China's participation in a global climate treaty combined with a global carbon price of $50 per metric ton are necessary to avert catastrophic climate change, according to new research from the Massachusetts Institute of Technology.
How much is a metric ton? About 2,200 pounds.
The International Panel on Climate Change says that if the global temperature rises above 2 degrees Celsius it may result in catastrophic climate change, leading to relentless heatwaves, dangerous sea level rise and more extreme floods and droughts, according to the Bloomberg News article.
The study found that if there is no international policy, temperatures will probably rise by 5.5 Celsius. The $50 dollar figure will likely be needed to keep the rise below 2 Celsius.
In addition to the carbon tax, little if anything will be accomplished without the participation of China, which is the world's biggest user of energy.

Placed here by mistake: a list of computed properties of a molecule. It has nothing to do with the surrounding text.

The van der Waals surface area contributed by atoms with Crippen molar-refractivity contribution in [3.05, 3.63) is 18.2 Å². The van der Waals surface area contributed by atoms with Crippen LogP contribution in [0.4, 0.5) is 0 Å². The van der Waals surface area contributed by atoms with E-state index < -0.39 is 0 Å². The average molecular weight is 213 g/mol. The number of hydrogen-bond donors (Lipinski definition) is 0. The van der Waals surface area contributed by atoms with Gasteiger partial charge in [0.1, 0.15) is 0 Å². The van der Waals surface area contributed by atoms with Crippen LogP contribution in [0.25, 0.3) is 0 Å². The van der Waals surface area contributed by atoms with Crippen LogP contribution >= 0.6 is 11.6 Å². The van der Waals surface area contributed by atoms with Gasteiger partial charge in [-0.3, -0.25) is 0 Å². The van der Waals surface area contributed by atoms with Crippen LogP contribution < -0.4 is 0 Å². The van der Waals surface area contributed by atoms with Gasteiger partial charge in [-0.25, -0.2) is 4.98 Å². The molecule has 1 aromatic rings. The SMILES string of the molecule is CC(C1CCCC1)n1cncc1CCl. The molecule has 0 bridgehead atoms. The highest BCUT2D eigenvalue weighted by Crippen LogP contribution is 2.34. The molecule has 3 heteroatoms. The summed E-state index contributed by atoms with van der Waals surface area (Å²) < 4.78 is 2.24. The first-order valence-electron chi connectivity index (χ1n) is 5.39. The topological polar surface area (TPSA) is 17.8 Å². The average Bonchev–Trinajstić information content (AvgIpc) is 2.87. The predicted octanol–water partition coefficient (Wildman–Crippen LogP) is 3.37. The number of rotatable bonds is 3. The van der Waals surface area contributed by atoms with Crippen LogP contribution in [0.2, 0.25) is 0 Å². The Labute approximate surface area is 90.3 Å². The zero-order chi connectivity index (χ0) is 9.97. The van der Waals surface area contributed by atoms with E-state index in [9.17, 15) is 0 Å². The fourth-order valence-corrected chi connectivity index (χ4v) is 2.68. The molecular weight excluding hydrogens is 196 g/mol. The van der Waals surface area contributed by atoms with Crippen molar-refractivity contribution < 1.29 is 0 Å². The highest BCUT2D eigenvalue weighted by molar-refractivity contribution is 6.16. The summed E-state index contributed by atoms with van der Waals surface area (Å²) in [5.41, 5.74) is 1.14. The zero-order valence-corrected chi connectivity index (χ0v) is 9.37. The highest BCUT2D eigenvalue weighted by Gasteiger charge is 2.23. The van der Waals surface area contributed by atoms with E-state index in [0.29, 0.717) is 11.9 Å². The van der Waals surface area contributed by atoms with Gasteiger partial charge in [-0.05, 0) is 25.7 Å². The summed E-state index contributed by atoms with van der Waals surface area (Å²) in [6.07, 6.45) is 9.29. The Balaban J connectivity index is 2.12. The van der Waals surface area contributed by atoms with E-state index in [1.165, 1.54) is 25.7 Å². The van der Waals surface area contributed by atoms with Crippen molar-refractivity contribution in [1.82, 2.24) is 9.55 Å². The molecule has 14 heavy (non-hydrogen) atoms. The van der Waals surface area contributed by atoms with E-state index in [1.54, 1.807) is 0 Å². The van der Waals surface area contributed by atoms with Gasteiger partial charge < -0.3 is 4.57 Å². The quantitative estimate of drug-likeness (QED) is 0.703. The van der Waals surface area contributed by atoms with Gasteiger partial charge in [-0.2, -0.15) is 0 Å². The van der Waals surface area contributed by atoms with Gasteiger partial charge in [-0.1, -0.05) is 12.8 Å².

Key statements from the actual MIT news release.......
"As the largest greenhouse gas emitter in the world, without China, climate goals - like the 2 degrees Celsius target that most agree is necessary to prevent serious irreversible consequences - are out of reach," says Sergey Paltsev, the lead author of the study and the assistant director for economic research at MIT's Joint Program on the Science and Policy of Global Change.
The researchers stress, however, that reaching that 2 degrees threshold with China's participation is only possible in the most optimistic case. And these days, there isn't much cause for optimism.
The string of record high monthly temperatures continues and then some.
Highest, global monthly temperature anomaly on record was set last month.
Want to learn more about global ice? Be sure to check out NASA's Global Ice Viewer.
New research shows that recent global climate trends have caused widespread increases in both plant growth and evaporation over the past 32 years, especially during periodic drought cycles that are linked to strong El Nino events.
Global surface temperature records keep falling.
September 2015 ended up as the second warmest September on record globally for land/ocean surface combined, according to NASA GISS.